There’s a whole body of research around restorative practices. The premise is that people are happier, more productive, and more likely to make positive changes when those in positions of authority do things with them, rather than to them or for them. In my ninth year now as a City principal, I have learned that when teachers and administrators give students voice—allowing them to speak up and for themselves—a culture develops that is conducive to learning.
During the Uprising in Baltimore, police said more than 27 pharmacies and two methadone clinics were looted for pain medications and other prescription drugs. City officials estimate that, as a result of looting, there are now more than 175,000 doses of prescription pain medications available for black market purchase.
If your only image of yoga involves White women in Lululemon garb, then you don’t know the Baltimore-based non-profit Holistic Life Foundation (HLF). Most often, you’ll find HLF founders Ali Smith, Atman Smith, and Andres Gonzalez teaching yoga to African-American youth in a public school gym. Most of these students are exposed to significant trauma—fallout from growing up in poverty-stricken urban neighborhoods.
The poisonous notion of white supremacy is the root from which many of our experiences of American culture grows. It is what successive generations of black Americans have risked their lives to eradicate. It is the refuge from fair competition that has unjustly privileged white Americans for two and a half centuries.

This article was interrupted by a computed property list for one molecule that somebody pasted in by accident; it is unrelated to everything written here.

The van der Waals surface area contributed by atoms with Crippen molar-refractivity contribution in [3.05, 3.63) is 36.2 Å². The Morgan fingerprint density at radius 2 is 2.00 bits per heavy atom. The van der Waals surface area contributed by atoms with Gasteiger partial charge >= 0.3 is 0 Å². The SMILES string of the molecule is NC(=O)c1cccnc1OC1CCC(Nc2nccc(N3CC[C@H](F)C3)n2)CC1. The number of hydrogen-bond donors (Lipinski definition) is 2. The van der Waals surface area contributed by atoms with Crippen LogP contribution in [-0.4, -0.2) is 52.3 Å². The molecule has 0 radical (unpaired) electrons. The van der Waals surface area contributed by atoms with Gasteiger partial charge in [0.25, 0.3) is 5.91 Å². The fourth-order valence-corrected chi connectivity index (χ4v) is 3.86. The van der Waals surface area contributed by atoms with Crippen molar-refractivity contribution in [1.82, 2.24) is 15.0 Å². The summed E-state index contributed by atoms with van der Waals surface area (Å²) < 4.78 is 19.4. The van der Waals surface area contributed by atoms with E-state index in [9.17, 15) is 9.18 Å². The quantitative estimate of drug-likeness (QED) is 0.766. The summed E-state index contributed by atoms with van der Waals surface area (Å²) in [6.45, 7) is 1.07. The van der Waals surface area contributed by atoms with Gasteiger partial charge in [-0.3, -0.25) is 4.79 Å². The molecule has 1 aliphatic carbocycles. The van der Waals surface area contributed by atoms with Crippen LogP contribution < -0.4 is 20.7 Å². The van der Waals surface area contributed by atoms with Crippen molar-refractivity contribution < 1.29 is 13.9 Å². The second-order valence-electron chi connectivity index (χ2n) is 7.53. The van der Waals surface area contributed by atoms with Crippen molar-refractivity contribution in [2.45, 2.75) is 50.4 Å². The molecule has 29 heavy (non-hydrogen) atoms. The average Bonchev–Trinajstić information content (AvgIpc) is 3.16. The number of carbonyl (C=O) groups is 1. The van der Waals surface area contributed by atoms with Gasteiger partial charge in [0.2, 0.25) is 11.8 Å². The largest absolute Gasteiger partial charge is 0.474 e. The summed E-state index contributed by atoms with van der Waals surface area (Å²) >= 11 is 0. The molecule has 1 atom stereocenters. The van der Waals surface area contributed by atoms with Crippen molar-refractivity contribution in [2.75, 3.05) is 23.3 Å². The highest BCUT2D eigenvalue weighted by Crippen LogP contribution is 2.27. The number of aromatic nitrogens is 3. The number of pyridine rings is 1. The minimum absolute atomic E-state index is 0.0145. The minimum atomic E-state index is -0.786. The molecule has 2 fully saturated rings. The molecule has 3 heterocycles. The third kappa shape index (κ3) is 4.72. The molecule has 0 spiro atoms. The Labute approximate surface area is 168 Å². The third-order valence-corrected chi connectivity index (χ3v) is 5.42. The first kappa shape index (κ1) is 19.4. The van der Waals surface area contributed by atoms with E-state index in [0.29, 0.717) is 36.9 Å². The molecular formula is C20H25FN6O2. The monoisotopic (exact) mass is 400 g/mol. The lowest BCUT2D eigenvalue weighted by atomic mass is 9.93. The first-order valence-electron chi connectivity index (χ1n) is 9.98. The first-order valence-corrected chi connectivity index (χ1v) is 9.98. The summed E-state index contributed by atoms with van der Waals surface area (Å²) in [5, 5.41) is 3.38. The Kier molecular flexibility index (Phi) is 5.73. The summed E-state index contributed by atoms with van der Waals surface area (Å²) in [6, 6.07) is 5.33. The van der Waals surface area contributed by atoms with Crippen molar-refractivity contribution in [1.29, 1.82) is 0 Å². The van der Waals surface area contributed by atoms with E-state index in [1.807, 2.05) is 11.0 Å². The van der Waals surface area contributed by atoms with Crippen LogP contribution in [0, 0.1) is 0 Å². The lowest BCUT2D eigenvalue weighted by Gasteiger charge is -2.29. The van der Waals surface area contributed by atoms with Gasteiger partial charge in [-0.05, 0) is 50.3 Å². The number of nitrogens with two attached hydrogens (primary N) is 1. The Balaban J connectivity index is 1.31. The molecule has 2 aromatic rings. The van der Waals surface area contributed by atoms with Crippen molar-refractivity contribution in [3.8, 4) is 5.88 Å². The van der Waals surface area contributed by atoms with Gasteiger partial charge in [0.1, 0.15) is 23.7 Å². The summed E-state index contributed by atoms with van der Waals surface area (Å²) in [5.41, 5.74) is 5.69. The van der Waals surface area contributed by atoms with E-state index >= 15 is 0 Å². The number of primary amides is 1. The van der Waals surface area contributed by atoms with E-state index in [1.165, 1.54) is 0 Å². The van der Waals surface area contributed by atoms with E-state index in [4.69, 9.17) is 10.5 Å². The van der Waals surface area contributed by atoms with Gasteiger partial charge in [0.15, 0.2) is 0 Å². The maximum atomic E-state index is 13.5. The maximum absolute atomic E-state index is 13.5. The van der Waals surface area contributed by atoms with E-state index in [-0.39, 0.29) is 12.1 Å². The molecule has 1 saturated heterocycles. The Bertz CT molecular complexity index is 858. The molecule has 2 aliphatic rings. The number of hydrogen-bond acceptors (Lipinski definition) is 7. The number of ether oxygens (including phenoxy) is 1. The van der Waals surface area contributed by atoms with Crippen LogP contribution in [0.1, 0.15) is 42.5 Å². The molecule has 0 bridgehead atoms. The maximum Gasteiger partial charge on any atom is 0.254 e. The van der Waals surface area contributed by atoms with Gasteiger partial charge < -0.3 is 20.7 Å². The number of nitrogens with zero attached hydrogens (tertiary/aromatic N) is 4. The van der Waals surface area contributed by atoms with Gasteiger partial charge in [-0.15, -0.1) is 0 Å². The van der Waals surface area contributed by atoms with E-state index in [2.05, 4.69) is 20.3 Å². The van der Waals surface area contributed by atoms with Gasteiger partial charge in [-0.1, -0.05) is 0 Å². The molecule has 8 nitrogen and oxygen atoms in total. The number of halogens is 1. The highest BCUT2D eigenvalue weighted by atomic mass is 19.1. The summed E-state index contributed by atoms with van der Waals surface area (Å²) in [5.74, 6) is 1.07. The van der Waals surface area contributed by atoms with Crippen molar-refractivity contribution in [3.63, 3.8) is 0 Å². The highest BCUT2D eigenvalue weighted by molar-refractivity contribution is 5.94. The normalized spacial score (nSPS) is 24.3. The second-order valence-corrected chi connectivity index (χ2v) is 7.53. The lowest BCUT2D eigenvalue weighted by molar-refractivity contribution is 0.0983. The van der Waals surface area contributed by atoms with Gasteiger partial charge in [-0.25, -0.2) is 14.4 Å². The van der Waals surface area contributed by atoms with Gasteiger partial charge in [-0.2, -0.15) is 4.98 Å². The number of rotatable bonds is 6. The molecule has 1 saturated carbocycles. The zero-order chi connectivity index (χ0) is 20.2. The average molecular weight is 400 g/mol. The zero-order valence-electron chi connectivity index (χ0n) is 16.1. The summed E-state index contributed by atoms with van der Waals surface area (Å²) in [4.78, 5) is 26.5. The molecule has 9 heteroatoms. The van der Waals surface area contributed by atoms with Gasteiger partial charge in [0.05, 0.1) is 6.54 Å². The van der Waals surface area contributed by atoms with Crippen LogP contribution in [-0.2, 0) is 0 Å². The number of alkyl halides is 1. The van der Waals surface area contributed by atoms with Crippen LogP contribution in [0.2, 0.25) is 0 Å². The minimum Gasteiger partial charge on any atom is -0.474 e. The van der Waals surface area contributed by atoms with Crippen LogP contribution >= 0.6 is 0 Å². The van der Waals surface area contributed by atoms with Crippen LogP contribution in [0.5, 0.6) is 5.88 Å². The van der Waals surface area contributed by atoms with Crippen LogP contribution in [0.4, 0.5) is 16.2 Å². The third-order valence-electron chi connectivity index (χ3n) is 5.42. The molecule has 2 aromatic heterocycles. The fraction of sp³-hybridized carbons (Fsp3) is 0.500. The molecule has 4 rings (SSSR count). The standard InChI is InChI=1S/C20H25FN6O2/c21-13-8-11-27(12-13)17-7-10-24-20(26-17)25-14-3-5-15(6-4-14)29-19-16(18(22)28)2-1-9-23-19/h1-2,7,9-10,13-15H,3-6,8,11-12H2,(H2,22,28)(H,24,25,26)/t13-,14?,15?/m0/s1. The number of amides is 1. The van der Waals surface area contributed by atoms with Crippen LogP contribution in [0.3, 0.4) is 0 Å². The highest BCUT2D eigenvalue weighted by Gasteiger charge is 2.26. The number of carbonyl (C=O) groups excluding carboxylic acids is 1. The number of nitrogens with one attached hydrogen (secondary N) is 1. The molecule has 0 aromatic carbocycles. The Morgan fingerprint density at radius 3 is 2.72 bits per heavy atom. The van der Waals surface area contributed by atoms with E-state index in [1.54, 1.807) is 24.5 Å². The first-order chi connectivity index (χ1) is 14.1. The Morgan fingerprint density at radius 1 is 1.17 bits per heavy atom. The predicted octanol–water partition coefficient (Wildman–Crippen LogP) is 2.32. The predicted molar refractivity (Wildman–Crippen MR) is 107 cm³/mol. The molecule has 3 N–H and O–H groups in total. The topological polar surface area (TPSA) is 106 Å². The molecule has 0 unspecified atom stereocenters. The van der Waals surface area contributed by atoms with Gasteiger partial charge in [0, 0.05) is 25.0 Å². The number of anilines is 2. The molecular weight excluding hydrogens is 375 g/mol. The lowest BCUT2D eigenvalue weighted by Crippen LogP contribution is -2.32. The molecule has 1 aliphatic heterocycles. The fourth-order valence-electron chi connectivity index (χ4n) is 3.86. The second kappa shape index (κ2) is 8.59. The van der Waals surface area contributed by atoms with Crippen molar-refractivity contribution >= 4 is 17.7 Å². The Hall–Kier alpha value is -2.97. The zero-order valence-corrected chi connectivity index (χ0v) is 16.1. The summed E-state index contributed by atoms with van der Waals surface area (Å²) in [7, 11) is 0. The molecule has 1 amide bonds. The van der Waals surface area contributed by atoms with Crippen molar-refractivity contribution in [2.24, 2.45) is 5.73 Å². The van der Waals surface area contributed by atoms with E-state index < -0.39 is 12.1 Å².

When Baltimore City erupted on the afternoon of Freddie Gray’s funeral, many adults froze in front of their television screens. The imagery of high school students hurling bricks and bottles at police in riot gear was, to many, stunning, shocking, astonishing. I was not astonished. Instead, I was saddened, because I was watching evidence of something I’d long known: We’d failed our students.
While civil unrest may have eased in Baltimore City, many of the individuals swept up in the police crackdown are still in jail—going on two months later—as they await final judgment of their criminal charges.
In the wake of the rise in homicides in Baltimore, certain members of Baltimore’s police department are promoting a deceptive and dangerous narrative, translating the public’s demands for more humane policing as a request for impotent policing.
The events that followed the death of Freddie Gray revealed several Baltimore fault lines, including a disconnect between younger generations who are awakening to the structural racism and inequality that limits their opportunity and established institutions that purport to make things better.